Rugby, poverty, Apartheid, and Minto
Fri 8 Feb 2008 by Andrew Whiteford.

John Minto’s decision to reject an award nomination from the South African government is hardly surprising.   He is a doctrinaire socialist and is fundamentally at odds with the market-friendly policies pursued by the ruling African National Congress.   Minto has sought to portray South Africa as an example of the failure of market-based policies to address poverty.   To support his stance he has made some extraordinary claims about economic and social conditions in South Africa, some of which are quite simply wrong.

Minto claims to have been nominated for the Companions of O R Tambo Award in recognition of his role in Halt all Racist Tours (HART).   Predictably, the South African government now denies an approach was made.     If he had accepted the award Minto would have stood alongside great individuals such as Mahatma Gandhi and Martin Luther King.

Such an accolade would have been fitting.   HART’s contribution to the struggle against Apartheid cannot be underestimated.   With the Springboks deprived of facing their greatest rivals, the All Blacks, the sports boycott hit white South Africa where it hurt most.   Unlike trade sanctions that negatively affected black workers, the sports boycott hurt those most likely to support the Apartheid regime.

Minto has clashed with the South African government on economic policy since the early days of democracy in the Republic.  He harangued Nelson Mandela in Auckland in 1995 for not kicking private enterprise and transnational companies out of South Africa when Apartheid ended.   Mandela and his successor, Thabo Mbeki, have a straightforward economic approach: get the fundamentals right, grow the economy and direct expanding government resources to the poor.   They have reigned in inflation, turned a huge budget deficit into a surplus and bashed debt on the head.   The economy is currently expanding at about 5% per annum and the country has enjoyed the longest period of uninterrupted economic growth since records began.   Although employment growth was slow to get going, more than a million jobs were created in the five years to March 2007.

While Minto acknowledges the growth of the South African economy he believes that only a few have benefited from it.   He claims that "extreme free market policies, wherever they are employed, shift wealth from the poor to the rich".   This cannot be applied to South Africa where there has been a massive shift of fiscal resources to the poor.   According to the doyen of South African poverty research, Professor Servaas van der Berg of Stellenbosch University, this shift is "unprecedented in any country in the world that has not undergone a political revolution". The roll out of hard services to the poor is remarkable.   1.6 million houses and 700 clinics have been built; piped water has been brought to 17 million people, sanitation to 7million.   Teachers and educational resources have been shifted to poorer schools on a massive scale.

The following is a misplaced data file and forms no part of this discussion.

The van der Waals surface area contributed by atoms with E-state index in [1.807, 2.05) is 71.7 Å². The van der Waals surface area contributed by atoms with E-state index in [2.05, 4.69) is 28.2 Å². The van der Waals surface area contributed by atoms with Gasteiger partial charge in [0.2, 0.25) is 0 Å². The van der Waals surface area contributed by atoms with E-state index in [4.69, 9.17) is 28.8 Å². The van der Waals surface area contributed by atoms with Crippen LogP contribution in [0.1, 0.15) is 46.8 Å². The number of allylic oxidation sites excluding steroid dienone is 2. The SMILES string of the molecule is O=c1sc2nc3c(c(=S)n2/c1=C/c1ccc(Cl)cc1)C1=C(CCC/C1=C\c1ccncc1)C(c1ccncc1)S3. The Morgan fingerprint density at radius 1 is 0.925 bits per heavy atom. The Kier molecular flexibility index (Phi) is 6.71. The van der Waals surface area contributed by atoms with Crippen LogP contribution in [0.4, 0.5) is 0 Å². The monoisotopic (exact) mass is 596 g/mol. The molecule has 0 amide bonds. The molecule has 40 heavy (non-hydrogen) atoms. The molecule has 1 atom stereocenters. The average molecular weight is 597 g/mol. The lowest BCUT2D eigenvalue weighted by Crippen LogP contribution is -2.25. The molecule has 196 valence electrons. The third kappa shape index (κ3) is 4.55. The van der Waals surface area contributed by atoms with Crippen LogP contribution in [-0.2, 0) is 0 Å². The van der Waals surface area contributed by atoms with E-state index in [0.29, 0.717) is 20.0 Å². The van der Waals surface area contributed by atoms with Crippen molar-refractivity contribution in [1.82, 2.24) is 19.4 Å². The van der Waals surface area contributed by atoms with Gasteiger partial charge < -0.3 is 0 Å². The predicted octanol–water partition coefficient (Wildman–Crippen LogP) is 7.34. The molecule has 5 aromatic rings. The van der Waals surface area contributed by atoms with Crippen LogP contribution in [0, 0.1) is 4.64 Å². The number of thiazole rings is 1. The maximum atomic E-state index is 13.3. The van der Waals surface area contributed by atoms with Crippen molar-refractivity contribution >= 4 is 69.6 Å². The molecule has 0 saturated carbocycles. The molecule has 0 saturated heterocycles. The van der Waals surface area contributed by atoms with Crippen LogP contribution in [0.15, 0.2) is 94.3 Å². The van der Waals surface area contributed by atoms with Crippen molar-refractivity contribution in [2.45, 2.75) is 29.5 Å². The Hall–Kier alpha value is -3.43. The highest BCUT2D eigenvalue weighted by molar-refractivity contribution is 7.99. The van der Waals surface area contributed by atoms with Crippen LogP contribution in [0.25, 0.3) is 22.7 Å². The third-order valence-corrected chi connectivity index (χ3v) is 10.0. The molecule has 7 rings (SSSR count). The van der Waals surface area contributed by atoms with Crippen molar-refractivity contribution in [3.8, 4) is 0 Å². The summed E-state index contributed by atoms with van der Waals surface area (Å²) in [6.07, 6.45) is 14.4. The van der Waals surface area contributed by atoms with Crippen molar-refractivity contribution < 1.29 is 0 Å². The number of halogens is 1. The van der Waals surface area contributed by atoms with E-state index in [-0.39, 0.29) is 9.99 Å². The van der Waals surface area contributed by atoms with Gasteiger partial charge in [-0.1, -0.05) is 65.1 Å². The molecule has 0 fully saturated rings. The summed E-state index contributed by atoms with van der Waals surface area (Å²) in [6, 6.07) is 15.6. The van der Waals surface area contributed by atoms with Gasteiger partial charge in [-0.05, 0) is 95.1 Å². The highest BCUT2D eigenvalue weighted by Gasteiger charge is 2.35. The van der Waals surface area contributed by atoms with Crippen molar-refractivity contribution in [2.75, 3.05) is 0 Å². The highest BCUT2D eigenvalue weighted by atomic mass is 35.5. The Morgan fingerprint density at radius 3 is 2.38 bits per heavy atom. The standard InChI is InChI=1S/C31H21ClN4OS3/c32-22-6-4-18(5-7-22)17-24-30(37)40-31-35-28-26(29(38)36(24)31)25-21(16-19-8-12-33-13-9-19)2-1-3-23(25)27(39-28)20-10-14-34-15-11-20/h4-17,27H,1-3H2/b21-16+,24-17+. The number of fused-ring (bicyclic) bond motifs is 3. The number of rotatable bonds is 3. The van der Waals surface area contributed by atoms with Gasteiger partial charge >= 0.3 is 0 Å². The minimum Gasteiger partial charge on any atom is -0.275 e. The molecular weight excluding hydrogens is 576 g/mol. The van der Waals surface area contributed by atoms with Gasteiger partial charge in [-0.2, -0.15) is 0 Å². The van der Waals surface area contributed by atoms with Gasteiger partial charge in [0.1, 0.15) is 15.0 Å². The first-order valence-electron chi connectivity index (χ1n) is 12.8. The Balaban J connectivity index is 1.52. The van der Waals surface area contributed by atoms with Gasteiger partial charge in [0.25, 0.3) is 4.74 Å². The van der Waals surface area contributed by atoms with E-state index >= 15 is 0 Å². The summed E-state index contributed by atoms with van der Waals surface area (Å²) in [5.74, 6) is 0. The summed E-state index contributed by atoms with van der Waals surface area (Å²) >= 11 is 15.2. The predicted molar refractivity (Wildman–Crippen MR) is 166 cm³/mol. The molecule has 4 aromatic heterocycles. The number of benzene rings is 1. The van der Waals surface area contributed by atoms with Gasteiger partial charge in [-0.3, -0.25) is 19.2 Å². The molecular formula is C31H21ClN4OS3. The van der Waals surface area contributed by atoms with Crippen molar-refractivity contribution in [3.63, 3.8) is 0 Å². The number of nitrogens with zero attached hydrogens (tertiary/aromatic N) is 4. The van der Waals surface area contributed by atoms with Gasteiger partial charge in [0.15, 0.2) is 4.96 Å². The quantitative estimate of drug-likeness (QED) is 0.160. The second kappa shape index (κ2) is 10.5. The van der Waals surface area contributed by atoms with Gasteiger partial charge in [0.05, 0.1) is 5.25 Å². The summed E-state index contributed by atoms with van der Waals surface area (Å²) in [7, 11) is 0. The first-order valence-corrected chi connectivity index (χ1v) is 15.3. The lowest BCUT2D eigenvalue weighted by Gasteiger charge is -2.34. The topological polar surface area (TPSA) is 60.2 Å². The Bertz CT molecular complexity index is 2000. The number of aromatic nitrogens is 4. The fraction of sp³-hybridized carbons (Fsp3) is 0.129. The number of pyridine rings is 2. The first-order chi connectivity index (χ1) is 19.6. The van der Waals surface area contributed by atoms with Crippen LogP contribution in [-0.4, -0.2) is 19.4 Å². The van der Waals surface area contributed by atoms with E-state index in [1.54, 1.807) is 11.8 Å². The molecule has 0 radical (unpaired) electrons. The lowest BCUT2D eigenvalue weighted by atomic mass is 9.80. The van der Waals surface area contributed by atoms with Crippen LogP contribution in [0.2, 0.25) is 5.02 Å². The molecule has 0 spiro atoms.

These statistics flatly contradict Minto’s assertion that "economically and socially, black people are worse off today than they were under white rule".   He quotes a statistic that the number of South Africans living on less than a dollar a day has doubled in the past ten years.   That statistic was derived from a crude model which incorporated some incorrect assumptions and should never have been published. Not even the author would defend it today. But it managed to make it into a news report and is now quoted around the world.   Considerably more robust research shows that income poverty rates have declined substantially since 1994 (see chart).

The government’s biggest assault on poverty was a 70% increase in social grants to the poor earlier this decade – mostly in the form of child support grants.   The increase amounted to about NZ$4 billion per annum.   This amount is not far short of what economists term the poverty gap – the total annual transfer required to lift the income of all poor households up to the poverty line.   Today almost 12 million South Africans receive social grants.

Minto is a courageous man and has shown a rare ability among activists to consistently stand by his principles.   He challenges injustice, irrespective of the perpetrator’s colour.   But his recent attacks on the South African government are off the mark.   If Minto had turned down his nomination on the basis of moral decay within the ANC, their apparent indifference to corruption, their ineffectual policies for dealing with AIDS or Mbeki’s tacit support for Robert Mugabe it may have been understandable.   But challenging them on their record of improving the lives of the poor does not stack up.

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